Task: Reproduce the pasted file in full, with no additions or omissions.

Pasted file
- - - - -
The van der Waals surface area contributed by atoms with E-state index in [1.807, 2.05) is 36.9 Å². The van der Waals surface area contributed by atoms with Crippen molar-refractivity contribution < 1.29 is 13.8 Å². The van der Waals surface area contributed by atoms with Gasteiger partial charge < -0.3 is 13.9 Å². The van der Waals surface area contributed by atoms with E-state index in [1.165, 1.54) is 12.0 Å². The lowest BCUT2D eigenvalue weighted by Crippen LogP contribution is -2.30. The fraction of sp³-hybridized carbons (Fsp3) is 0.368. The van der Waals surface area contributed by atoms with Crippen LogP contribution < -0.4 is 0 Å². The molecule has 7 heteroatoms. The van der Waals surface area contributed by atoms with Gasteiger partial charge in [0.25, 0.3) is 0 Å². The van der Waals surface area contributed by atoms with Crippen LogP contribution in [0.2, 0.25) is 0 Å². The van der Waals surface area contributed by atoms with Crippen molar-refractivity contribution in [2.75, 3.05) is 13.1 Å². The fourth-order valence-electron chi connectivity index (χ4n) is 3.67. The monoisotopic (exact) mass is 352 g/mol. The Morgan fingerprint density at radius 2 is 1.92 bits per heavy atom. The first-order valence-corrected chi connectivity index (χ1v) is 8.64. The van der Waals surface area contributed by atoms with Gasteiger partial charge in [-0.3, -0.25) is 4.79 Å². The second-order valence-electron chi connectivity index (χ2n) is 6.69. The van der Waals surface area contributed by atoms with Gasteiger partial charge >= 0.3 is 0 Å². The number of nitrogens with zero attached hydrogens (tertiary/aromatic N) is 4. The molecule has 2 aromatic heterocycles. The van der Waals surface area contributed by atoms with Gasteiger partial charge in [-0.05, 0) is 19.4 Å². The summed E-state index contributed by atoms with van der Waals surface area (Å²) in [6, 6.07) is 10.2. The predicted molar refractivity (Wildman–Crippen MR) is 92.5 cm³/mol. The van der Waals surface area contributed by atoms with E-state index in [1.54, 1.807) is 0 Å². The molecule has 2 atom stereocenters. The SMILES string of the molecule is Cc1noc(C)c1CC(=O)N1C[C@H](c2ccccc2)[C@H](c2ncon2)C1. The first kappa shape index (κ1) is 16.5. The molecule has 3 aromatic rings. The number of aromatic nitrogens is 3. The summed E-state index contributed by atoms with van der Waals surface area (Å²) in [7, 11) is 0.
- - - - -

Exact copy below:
The van der Waals surface area contributed by atoms with E-state index in [1.807, 2.05) is 36.9 Å². The van der Waals surface area contributed by atoms with Crippen molar-refractivity contribution < 1.29 is 13.8 Å². The van der Waals surface area contributed by atoms with Gasteiger partial charge < -0.3 is 13.9 Å². The van der Waals surface area contributed by atoms with E-state index in [1.165, 1.54) is 12.0 Å². The lowest BCUT2D eigenvalue weighted by Crippen LogP contribution is -2.30. The fraction of sp³-hybridized carbons (Fsp3) is 0.368. The van der Waals surface area contributed by atoms with Crippen LogP contribution < -0.4 is 0 Å². The molecule has 7 heteroatoms. The van der Waals surface area contributed by atoms with Gasteiger partial charge in [0.25, 0.3) is 0 Å². The van der Waals surface area contributed by atoms with Crippen LogP contribution in [0.2, 0.25) is 0 Å². The van der Waals surface area contributed by atoms with Crippen molar-refractivity contribution in [2.75, 3.05) is 13.1 Å². The fourth-order valence-electron chi connectivity index (χ4n) is 3.67. The monoisotopic (exact) mass is 352 g/mol. The Morgan fingerprint density at radius 2 is 1.92 bits per heavy atom. The first-order valence-corrected chi connectivity index (χ1v) is 8.64. The van der Waals surface area contributed by atoms with Gasteiger partial charge in [-0.3, -0.25) is 4.79 Å². The second-order valence-electron chi connectivity index (χ2n) is 6.69. The van der Waals surface area contributed by atoms with Gasteiger partial charge >= 0.3 is 0 Å². The number of nitrogens with zero attached hydrogens (tertiary/aromatic N) is 4. The molecule has 2 aromatic heterocycles. The van der Waals surface area contributed by atoms with Gasteiger partial charge in [-0.05, 0) is 19.4 Å². The summed E-state index contributed by atoms with van der Waals surface area (Å²) in [6, 6.07) is 10.2. The predicted molar refractivity (Wildman–Crippen MR) is 92.5 cm³/mol. The van der Waals surface area contributed by atoms with E-state index in [1.54, 1.807) is 0 Å². The molecule has 2 atom stereocenters. The SMILES string of the molecule is Cc1noc(C)c1CC(=O)N1C[C@H](c2ccccc2)[C@H](c2ncon2)C1. The first kappa shape index (κ1) is 16.5. The molecule has 3 aromatic rings. The number of aromatic nitrogens is 3. The summed E-state index contributed by atoms with van der Waals surface area (Å²) in [7, 11) is 0.